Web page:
Charlotte’s Schoolhouse

The One-Room Schoolhouse was originally located in neighboring Hardin County, along present day County Road 20 in Blanchard Township. It was known as the Maple Grove School, situated in District #7, and sat across from Keiper Farm. The building was constructed about 1895 and served students southeast of Dunkirk until a consolidated brick school structure was constructed in the 1920s. At that time, the land and building reverted back to the land owner. The former school was then used s a storage building on the Keiper Farm.

During the early 1960s the Board of Directors wanted to have a one-room schoolhouse on the Museum property to assist in teaching history to local students. Most of the surviving schools in Wyandot County were constructed of brick and were very difficult to move. Gordon Keiper, a funeral director from Dunkirk, learned of the Society’s desires and arranged to donate the former schoolhouse to the Wyandot County Historical Society in 1966.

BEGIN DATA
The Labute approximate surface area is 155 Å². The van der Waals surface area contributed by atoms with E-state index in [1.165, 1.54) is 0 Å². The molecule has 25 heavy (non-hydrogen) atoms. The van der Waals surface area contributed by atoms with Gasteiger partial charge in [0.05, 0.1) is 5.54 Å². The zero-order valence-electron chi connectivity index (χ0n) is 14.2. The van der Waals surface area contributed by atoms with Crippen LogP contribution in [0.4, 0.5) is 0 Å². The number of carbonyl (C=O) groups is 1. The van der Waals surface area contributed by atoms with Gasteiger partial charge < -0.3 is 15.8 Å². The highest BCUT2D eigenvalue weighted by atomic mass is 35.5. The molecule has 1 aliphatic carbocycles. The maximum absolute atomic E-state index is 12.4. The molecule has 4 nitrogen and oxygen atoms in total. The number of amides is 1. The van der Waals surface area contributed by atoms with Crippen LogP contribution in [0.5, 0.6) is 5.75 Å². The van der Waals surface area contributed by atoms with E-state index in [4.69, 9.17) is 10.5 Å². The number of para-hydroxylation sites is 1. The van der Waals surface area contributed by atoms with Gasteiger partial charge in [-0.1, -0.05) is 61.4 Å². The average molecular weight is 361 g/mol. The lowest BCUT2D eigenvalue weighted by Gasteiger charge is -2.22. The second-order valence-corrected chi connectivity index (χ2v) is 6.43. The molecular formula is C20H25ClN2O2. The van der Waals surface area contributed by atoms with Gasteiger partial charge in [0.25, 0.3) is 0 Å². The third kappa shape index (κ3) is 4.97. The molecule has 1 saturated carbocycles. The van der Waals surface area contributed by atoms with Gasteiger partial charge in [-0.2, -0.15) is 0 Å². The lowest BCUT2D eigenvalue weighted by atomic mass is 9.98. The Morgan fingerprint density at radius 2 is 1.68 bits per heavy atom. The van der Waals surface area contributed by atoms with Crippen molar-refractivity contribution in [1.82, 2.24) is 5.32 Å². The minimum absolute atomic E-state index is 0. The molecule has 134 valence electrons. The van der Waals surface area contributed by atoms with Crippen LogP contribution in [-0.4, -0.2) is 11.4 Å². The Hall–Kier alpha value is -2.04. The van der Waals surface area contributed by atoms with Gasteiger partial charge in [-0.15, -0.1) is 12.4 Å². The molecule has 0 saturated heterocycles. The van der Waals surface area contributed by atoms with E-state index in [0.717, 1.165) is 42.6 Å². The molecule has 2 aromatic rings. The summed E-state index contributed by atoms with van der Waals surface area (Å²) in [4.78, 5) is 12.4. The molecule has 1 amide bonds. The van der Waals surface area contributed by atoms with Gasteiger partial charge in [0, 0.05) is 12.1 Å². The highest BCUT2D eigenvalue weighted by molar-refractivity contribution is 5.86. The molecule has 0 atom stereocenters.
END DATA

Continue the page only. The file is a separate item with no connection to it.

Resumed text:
The structure was raised off its original foundation, placed on a flatbed trailer, and transported primarily in one piece to the museum grounds. A new foundation had been prepared ahead of time and the school was placed on its new base. The Society undertook a restoration project to prepare the interior of the structure for use. The walls and ceiling were replastered and painted plus a heating system and modern lighting were installed. Many of the desks, benches, and cabinets came from other one-room schools in the county and had been acquired by the Society and curator Harry Kinley prior to the donation of the school building. A formal dedication ceremony was held on May 27th, 1973 and presided over by Board President Donald B. Schilling.

For numerous persons, former Board of Directors member Charlotte Leeth is known as the schoolmarm. She has provided nineteenth century lessons to countless students over the years and in recognition of this, the building was renamed as Charlotte’s Schoolhouse on April 30, 2013. The building is still used regularly during third grade tours and as a unique meeting space for local civic organizations.

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